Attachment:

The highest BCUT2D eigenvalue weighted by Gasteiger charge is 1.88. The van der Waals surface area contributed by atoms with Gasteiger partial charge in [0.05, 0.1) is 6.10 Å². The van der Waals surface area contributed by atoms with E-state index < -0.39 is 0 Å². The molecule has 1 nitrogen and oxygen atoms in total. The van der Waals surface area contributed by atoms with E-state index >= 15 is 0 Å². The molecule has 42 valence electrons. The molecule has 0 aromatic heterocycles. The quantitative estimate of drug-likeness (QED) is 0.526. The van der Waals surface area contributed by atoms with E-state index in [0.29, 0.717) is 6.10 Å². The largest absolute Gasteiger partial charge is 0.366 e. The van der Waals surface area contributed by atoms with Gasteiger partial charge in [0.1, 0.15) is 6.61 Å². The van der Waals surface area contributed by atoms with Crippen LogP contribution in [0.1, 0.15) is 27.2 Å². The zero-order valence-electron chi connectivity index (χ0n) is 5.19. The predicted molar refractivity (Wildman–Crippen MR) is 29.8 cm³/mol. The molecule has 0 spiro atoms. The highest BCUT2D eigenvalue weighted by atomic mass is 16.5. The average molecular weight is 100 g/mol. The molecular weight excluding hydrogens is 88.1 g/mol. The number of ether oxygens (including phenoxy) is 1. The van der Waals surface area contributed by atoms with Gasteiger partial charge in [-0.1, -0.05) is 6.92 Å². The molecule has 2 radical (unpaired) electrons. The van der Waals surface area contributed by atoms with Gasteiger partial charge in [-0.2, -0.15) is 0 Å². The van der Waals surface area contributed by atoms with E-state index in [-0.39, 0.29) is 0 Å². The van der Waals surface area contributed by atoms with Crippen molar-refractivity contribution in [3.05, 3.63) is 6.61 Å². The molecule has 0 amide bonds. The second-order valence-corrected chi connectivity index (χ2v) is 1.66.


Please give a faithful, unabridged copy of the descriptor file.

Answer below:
The highest BCUT2D eigenvalue weighted by Gasteiger charge is 1.88. The van der Waals surface area contributed by atoms with Gasteiger partial charge in [0.05, 0.1) is 6.10 Å². The van der Waals surface area contributed by atoms with E-state index < -0.39 is 0 Å². The molecule has 1 nitrogen and oxygen atoms in total. The van der Waals surface area contributed by atoms with E-state index >= 15 is 0 Å². The molecule has 42 valence electrons. The molecule has 0 aromatic heterocycles. The quantitative estimate of drug-likeness (QED) is 0.526. The van der Waals surface area contributed by atoms with E-state index in [0.29, 0.717) is 6.10 Å². The largest absolute Gasteiger partial charge is 0.366 e. The van der Waals surface area contributed by atoms with Gasteiger partial charge in [0.1, 0.15) is 6.61 Å². The van der Waals surface area contributed by atoms with Crippen LogP contribution in [0.1, 0.15) is 27.2 Å². The zero-order valence-electron chi connectivity index (χ0n) is 5.19. The predicted molar refractivity (Wildman–Crippen MR) is 29.8 cm³/mol. The molecule has 0 spiro atoms. The highest BCUT2D eigenvalue weighted by atomic mass is 16.5. The average molecular weight is 100 g/mol. The molecular weight excluding hydrogens is 88.1 g/mol. The number of ether oxygens (including phenoxy) is 1. The van der Waals surface area contributed by atoms with Gasteiger partial charge in [-0.1, -0.05) is 6.92 Å². The molecule has 2 radical (unpaired) electrons. The van der Waals surface area contributed by atoms with Gasteiger partial charge in [-0.2, -0.15) is 0 Å². The van der Waals surface area contributed by atoms with E-state index in [-0.39, 0.29) is 0 Å². The van der Waals surface area contributed by atoms with Crippen molar-refractivity contribution in [3.05, 3.63) is 6.61 Å². The molecule has 0 amide bonds. The second-order valence-corrected chi connectivity index (χ2v) is 1.66.